That executive on LinkedIn might not be real

Assume your staff can detect the most devious types of spear phishing, when cyber criminals claim to be a legitimate business person in an attempt to gain access to your company’s computer network? If you aren’t sure, you need to train your employees to identify these attacks. As a recent story by PCWorld shows, phishing attacks remain a serious threat to businesses. And today’s cyber criminals are utilizing social networks like LinkedIn to stage their attacks.

Sneaky attack

The PCWorld story highlighted a phishing incident that Websense Security Labs uses as an example: In this attack, a cybercriminal made a fake LinkedIn profile of a woman named Jessica Reinsch, who was said to be an employee of a real dating Web site. Jessica Reinsch, though, does not exist. And the criminal behind the fake ID used it to acquire important information from a number of businesses. The concern? That the criminal could have used this data to break into business’ networks.

Not prepared

It’s not surprising that this criminal was able to gather a great deal of information. The PCWorld story cites a survey from ThreatSim. The survey learned that nearly 60 percent of 300 IT executives, administrators and professionals in U.S. organizations considered phishing to be only a minimal threat. This means that too many businesses don’t take any time to train their workers to spot and repel phishing attacks.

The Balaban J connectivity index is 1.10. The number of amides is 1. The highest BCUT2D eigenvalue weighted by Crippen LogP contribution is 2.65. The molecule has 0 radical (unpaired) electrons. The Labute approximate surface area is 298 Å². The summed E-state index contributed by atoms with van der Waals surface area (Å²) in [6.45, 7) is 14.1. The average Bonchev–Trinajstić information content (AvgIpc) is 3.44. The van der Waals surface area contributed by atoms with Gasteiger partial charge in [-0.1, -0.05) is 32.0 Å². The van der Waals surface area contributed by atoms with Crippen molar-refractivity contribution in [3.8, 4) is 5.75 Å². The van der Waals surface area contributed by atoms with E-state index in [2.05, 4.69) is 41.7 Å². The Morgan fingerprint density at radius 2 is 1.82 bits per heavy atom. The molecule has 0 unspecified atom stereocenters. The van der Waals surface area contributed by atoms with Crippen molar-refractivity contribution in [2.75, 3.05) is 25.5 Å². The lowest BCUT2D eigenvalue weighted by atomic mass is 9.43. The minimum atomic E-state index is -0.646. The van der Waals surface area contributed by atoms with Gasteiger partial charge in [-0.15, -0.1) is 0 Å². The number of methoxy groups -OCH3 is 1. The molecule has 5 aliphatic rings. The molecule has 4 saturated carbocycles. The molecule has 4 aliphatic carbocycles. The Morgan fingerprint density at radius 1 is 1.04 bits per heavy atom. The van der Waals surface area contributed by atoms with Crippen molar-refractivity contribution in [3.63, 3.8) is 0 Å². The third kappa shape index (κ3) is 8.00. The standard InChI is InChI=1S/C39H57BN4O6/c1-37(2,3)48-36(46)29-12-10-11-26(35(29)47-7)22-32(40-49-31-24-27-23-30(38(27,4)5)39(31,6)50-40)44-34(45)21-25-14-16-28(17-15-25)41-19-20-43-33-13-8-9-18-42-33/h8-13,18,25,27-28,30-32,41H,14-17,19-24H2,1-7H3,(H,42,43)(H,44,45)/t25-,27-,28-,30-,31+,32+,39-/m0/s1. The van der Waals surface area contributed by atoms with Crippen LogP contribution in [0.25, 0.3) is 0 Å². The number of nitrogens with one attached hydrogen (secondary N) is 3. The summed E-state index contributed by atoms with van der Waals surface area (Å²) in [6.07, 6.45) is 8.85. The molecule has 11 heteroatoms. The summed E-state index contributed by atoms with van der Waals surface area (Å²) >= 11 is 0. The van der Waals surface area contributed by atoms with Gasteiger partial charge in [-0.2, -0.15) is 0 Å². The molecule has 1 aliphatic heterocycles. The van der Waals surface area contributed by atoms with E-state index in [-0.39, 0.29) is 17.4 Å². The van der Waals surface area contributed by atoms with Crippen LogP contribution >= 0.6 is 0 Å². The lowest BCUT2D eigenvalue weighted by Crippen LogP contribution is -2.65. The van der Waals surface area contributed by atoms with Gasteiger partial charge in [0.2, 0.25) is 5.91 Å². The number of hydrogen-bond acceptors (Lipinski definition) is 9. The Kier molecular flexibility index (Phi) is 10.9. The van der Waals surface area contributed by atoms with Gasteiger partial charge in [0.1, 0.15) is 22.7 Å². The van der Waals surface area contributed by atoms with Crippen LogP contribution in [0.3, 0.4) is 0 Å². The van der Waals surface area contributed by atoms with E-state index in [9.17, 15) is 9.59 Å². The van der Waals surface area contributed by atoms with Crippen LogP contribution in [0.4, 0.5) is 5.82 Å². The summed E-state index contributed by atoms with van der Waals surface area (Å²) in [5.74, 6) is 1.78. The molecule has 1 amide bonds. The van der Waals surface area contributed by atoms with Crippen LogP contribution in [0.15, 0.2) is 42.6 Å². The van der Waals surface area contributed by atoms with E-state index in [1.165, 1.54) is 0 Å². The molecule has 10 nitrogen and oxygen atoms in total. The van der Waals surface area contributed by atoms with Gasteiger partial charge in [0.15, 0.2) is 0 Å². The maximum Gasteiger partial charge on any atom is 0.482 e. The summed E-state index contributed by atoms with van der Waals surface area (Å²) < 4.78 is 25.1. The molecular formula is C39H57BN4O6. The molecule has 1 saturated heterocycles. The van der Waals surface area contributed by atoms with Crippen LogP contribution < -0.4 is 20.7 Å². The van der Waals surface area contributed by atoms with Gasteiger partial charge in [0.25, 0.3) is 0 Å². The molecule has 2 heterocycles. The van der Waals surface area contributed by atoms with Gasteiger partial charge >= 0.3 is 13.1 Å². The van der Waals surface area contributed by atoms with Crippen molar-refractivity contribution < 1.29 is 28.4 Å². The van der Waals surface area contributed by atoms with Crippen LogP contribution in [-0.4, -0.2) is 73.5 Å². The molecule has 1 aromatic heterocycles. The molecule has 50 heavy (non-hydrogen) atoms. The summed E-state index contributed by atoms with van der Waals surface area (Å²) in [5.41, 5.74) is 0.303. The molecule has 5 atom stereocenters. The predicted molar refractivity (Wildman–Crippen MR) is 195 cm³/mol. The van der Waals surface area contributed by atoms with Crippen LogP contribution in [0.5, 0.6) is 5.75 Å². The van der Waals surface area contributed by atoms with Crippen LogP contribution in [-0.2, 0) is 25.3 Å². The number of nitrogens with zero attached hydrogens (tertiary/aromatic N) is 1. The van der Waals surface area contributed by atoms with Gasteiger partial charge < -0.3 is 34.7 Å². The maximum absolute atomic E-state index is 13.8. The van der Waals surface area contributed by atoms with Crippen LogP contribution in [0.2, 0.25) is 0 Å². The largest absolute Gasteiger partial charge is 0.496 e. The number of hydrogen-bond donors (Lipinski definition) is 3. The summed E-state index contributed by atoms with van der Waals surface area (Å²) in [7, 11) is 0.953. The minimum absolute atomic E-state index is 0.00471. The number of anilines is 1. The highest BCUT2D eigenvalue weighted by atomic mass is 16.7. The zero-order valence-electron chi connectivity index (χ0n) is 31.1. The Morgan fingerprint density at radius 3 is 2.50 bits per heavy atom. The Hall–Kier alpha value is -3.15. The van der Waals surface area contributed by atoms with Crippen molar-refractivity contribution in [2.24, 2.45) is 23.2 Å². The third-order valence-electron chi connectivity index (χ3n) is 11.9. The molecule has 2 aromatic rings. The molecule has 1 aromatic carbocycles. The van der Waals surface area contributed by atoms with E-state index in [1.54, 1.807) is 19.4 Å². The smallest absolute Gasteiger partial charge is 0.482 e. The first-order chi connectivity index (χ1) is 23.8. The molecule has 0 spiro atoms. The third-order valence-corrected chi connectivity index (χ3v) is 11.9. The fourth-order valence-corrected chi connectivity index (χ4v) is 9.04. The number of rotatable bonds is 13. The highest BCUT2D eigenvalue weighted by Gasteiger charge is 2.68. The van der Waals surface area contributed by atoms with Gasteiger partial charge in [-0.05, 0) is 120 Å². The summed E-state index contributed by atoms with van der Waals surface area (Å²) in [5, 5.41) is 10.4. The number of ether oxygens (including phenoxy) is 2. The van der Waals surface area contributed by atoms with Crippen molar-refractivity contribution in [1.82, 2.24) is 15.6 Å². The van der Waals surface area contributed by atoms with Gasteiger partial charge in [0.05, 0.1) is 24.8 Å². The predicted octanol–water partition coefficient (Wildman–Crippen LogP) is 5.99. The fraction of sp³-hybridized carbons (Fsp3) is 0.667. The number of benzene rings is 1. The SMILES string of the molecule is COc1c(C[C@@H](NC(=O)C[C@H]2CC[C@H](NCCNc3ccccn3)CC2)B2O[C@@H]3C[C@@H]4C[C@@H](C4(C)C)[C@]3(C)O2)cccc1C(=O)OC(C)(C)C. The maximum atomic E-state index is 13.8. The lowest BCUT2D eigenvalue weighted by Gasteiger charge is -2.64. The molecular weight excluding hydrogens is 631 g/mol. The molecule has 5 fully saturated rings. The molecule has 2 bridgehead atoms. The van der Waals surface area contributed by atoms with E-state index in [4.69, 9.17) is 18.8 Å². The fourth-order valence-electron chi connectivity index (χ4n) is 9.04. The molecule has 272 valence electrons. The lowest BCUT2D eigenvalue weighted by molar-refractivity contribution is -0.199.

The reality, though, is phishing is an extremely real threat. The PCWorld story cited the same survey that stated that more than one in four respondents reported a phishing attack that did lead to a material breach in their company networks during the last year. The message? Business owners need to take phishing seriously. And they also need to take real measures to make sure that their employees don’t fall for these scams.